Ugo Rondinone at Museum Boijmans van Beuningen, Rotterdam (2016)
This review was previously published in Sculpture magazine in November 2016, p. 77.
Maybe it is a good idea to fill a museum [space] with 45 life-like sculptures of clowns supplemented by colorful, rainbow-inspired and cartoon-like works— or maybe not. In any event, Ugo Rondinone chose to do just this in his recent exhibition, “Vocabulary of Solitude,” which also doubled as a retrospective of his color spectrum works. This was one of the weirdest art experiences I’ve had in some time, prompting a PTSD-like [reaction to having watched 1980s horror films in] my youth. Would any of these creepy clowns come to life like the demonic Chucky in Child’s Play (1988)?
Personal reaction was anticipated in the [exhibition’s communications material], which described the works as “prompt[ing] free association and memories.” Other viewers appeared less unnerved, crouching down, a few sitting on the floor with the clowns to soak up that unusual visual and spatial perspective. It was lovely to watch two small children do the same, especially in a formal museum environment.
Intellectually, the work raises frictions between pop culture subject matter and possible intellectual depth, but Rondinone shifted that discussion in very interesting ways. The experience is not well communicated via photography. According to the museum, the clowns, as indicated by their present tense titles, “such as be, breathe, remember, feel and yawn… represent a 24-hour day in the life of an individual.” These nuances, however, were lost in the presentation, because only one wall placard was allocated to the large, three-room exhibition.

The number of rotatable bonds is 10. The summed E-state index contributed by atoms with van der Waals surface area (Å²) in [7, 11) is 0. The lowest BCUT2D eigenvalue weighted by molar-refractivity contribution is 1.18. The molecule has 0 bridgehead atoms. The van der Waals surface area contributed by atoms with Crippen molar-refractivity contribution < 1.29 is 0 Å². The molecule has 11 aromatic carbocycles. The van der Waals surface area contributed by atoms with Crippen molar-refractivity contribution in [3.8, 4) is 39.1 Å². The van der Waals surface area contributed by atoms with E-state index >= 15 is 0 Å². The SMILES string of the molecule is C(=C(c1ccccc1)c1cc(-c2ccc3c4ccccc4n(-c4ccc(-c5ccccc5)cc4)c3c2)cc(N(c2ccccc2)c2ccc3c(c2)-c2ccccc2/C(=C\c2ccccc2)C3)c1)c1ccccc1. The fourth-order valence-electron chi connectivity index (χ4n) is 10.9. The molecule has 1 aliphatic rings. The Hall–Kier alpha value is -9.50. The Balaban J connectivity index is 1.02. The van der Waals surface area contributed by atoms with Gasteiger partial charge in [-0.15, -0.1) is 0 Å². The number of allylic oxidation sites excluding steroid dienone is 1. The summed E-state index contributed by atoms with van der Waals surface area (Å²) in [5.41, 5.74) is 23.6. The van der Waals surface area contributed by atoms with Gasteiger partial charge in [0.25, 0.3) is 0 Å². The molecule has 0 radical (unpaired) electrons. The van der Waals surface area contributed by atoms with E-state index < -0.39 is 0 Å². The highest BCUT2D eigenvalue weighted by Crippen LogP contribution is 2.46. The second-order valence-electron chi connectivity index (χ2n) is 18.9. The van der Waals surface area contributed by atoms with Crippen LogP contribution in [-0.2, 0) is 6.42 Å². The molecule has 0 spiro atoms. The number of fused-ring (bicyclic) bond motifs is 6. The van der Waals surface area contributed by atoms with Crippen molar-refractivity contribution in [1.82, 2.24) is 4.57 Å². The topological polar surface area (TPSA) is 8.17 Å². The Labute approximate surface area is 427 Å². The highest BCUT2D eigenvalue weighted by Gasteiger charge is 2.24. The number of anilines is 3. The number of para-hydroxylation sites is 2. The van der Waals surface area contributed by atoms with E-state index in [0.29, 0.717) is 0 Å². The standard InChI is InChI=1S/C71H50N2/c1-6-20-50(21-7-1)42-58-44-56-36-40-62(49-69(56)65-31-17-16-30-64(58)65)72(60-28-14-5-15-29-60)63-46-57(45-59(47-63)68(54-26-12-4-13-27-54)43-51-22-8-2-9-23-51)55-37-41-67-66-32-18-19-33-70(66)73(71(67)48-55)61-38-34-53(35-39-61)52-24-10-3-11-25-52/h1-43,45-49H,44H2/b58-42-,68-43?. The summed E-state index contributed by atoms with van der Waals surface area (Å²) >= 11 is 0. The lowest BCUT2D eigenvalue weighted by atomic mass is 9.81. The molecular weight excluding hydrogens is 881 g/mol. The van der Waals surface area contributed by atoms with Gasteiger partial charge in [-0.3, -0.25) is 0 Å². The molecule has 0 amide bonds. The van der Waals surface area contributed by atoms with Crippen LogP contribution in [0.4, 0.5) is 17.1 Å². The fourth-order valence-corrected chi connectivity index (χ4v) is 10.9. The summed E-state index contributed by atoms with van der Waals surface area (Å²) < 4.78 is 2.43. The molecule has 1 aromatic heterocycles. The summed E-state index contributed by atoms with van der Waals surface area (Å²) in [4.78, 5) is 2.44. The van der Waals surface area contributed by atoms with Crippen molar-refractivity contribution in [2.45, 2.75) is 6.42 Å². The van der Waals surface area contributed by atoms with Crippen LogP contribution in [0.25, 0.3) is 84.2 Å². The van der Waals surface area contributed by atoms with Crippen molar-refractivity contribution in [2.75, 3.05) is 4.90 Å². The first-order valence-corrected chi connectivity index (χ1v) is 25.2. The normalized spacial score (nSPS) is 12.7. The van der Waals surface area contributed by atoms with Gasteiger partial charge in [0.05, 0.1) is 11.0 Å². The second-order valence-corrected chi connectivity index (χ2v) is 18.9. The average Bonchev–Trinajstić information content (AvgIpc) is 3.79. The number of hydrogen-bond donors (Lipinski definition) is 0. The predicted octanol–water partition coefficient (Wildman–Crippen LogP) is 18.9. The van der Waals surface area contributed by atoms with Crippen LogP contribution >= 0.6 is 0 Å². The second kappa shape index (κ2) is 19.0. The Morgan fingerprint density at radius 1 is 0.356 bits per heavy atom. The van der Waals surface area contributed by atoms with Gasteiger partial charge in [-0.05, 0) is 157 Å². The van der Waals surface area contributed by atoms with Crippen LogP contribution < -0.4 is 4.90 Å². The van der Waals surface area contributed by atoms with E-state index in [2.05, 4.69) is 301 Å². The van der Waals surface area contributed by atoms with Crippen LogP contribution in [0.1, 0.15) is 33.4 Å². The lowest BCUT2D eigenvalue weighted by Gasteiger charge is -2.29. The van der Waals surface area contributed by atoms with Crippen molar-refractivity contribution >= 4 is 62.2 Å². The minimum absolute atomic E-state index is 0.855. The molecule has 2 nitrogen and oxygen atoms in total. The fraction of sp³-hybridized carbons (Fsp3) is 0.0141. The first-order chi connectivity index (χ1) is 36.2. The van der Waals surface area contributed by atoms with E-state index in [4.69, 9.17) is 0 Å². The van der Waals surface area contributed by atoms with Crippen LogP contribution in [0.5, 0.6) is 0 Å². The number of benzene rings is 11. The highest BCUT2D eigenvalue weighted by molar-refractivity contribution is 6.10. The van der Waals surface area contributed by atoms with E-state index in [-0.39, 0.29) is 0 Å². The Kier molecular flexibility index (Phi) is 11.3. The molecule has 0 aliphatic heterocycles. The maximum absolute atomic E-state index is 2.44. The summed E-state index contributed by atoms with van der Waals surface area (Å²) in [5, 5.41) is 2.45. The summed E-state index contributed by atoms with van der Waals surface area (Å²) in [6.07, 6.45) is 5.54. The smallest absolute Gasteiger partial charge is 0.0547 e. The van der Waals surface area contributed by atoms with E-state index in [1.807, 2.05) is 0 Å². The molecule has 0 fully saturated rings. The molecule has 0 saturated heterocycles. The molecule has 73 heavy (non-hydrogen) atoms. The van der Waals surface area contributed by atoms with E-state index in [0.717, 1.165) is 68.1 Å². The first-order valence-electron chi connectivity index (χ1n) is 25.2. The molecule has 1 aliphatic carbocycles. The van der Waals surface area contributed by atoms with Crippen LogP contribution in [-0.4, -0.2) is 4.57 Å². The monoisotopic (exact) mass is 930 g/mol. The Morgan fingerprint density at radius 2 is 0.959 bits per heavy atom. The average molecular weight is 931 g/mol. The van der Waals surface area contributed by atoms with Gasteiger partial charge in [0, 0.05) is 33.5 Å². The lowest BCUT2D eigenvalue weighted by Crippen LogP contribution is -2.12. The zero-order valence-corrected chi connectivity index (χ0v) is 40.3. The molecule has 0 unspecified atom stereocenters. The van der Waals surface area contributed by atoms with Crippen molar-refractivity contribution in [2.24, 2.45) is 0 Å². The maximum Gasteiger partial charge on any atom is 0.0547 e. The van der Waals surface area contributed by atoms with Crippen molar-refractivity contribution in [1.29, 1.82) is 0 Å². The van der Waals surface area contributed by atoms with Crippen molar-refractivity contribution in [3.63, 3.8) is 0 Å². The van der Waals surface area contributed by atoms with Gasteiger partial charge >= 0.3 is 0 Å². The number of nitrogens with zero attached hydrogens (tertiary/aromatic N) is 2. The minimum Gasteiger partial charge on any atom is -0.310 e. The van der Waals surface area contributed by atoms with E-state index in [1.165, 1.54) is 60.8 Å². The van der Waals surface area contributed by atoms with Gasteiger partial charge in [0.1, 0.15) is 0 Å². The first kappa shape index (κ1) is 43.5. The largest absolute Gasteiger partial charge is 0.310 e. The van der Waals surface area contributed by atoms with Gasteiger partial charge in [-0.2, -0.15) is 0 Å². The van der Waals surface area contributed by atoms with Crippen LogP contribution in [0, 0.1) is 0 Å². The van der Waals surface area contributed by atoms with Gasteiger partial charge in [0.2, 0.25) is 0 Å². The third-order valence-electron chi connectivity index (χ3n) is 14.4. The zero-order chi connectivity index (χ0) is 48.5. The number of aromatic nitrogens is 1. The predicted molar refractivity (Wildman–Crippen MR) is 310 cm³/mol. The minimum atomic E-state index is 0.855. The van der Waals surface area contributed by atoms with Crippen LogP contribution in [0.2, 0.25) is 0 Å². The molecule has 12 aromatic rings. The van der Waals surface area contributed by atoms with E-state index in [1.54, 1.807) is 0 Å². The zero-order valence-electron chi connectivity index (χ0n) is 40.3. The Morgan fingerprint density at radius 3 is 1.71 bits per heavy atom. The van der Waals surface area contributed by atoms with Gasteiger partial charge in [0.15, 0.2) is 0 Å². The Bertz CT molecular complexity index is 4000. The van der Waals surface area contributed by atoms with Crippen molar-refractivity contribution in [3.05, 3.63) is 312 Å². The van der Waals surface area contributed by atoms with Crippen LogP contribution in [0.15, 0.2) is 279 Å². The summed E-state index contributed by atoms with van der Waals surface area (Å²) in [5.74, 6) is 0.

Facial expressions didn’t seem to communicate clearly in this context. Instead, a rather vivid illustration of Warholian unity / variety ensued, with similar clown forms wearing different costumes and taking different poses and positions. Over time, looking at works below one’s natural sightline had a curious effect. A haze of muted rainbow colors permeated the space, with natural light filtering through colored panels. And curiously, in rooms filled with naturalistic clown sculptures and a crowd of viewers, there was a deep sense of solitude. But how Rondinone constructed all this is, after a period of reflection, still a bit of a mystery. Back to the [museum communications copy]: “Rondinone lays bare the various facets of our existence.” While this sounds like pretentious artspeak, there is indeed something to it.
Over time, the installation seemed to get weirder. The unity / variety of the work had kicked in by then, and with the clowns below eye level, visitors and their personal/group reactions began to take precedence. One very enthusiastic viewer wearing art world-approved eyewear was particularly entertaining. Her “performance art” included sitting with the clowns and diving to the floor taking photos. Her actions were discrete enough, however, to not necessarily be termed attention-seeking. I offered to take a photo for her, which resulted in an animated headshake. When I left, I compared notes about the weirdness of the installation with a security guard, who emphatically stated that he would not go in anymore. I was relieved that my mental image of a Chucky-like clown brandishing a large kitchen knife did not appear during my visit— this time.